Trust is the currency of business, as it is the cornerstone, and business grows with it. Business relies on it to reap the fruits of effort and work.
It is an industry that coincides with two things: actions and time. Its importance lies in its ability to establish identity/branding internally among the work team, and externally with customers.
If the internal environment is based on trust, it will inevitably reflect on the behavior of the customers. Thus, trust is a seed that is planted inside and its fruits are outside, and this is done through indicators that can be measured -SMART-, and through the presence of a performance measurement tool -KPI-, whether through increased sales, good reputation for the brand or the available opportunities and the type of challenges that can be faced and benefited from.
And because trust is a purely human act, based on actions and reactions, words, ideas, and intentions, it is an area that needs high accuracy, extreme care, and follow-up to ensure the existence of trust that aims to establish a strong identity/branding culture inside and opens up productive spaces for positivity, innovation, accountability, and correction.
Trust can be made as it can age and be destroyed as well.
These are indispensable foundations for the sustainability of any system for making a strong brand, whether for government entities or small businesses.
Business strategist David Horsager speaks internationally on the bottom-line impact of trust. He has developed a system with which he teaches leaders how to build the Eight Pillars of Trust:
1. Clarity – People trust the clear and mistrust the ambiguous
2. Compassion – People put faith in those who care beyond themselves
3. Character – People notice those who do what is right over what is easy
4. Competency – People have confidence in those who stay fresh, relevant, and capable
5. Commitment – People believe in those who stand through adversity
6. Connection – People want to follow, buy from, and be around friends
7. Contribution – People immediately respond to results
8. Consistency – People love to see the little things done consistently.
When trust is enabled within any system, the results of this go beyond any physical measurement and exceed the variables that may pose a threat to the stability of the system. This can be seen through the direct relationship between trust and increased efficiency of the work team, as well as its reflection on the productivity of the members of the system.
Trust is an accelerating passage for many potential strengths that can be utilized, not only in times of prosperity and ease but also in times of adversity, which is the key thing. When there is trust between team members and within any system, there will be attention to presenting a summary of thought and making an effort to continue the workflow despite challenging circumstances, and clinging more to work rather than abandoning it or entrusting the matter only to an executive or manager.
Trust is a collective concern, a changing and effective presence, and a high energy of focus. As soon as you attend, ideas and visions emerge, as well as effort for hidden energy that appears when cultivating confidence in individuals.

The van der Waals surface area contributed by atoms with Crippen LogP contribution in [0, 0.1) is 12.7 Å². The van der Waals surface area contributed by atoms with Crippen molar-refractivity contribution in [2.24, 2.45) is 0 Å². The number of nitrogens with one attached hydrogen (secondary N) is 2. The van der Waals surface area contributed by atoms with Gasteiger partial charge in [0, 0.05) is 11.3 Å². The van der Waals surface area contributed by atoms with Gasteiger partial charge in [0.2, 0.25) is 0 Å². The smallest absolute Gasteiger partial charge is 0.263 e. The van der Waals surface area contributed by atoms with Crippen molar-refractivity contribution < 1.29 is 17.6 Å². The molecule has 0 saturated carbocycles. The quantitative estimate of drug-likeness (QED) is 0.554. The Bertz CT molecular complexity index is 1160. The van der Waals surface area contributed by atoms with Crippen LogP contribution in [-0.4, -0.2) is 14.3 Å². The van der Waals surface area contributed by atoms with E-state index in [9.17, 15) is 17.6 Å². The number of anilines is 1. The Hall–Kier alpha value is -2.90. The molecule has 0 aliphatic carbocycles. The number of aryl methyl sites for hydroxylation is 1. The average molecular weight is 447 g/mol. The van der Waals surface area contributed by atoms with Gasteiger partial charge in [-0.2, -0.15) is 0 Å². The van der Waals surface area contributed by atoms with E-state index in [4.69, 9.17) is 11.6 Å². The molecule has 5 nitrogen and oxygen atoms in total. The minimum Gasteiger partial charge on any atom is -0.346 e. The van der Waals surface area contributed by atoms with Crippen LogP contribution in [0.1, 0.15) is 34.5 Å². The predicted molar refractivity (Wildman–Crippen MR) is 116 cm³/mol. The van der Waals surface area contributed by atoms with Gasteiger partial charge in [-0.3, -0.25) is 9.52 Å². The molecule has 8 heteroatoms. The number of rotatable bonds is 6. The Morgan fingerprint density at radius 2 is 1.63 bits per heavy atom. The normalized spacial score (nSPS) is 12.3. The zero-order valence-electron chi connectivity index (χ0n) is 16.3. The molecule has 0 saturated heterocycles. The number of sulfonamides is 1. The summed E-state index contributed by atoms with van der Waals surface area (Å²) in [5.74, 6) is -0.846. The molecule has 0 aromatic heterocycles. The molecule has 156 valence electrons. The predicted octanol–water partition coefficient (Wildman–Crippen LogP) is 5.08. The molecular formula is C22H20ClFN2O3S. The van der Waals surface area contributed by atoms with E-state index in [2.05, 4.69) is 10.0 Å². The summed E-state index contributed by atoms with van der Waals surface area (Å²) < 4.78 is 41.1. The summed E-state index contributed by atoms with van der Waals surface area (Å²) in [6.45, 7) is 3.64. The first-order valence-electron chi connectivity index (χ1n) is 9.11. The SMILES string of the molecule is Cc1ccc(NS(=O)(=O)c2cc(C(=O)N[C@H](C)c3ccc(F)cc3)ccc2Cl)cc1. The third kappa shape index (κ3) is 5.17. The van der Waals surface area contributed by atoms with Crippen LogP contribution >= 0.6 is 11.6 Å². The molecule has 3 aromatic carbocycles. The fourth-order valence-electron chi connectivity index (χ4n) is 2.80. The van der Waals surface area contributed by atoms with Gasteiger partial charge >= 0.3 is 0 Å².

When the members of any system are treated as “thinking” heads and not as “automatic” cogs, then they can get the best of them without asking, as they have reached the arena of participation, belonging, and belief in a common goal. Then they could digest the “greater why” that makes them experienced in what they do and not get stuck to their positions, as some have, which makes “the job” an automated movement to get the salary at the end of the month and nothing else.
Creating trust in all systems from government entities to major companies and even small and medium enterprises is not an option anymore, it settles in the circle of necessities for any work environment that desires the following:
1. Healthy continuity
2. Outstanding productivity
3. The ability to withstand changes
4. Development and correction
5. The ability to translate trust with clients with spontaneity and authenticity
6. Expansion in both “vertical” directions in services and products and
“horizontal” in branches and including other services or products
7. Smart investment in internal capabilities
8. Preserving productive staff and limiting their exit
All of this will be reflected in the work system and shed the light on the following matters:
3. Encouraging work environment
5. Innovation and high competitiveness
And all of this is only done through a correct understanding and true belief in the centrality of the human being at work, and a departure from the mentality of the collective mind that was formed after the first industrial revolution, and is still circulating among us through the projections of trade and industry by making the human being a manufacturing tool for the product and a number that can be changed. Working to make man the focus of action, and not an auxiliary tool is what matters.
The trust industry is an important axis in any work environment and is considered a real capital that can be relied upon if it is implemented with clear mechanisms and follow-up linked to the results.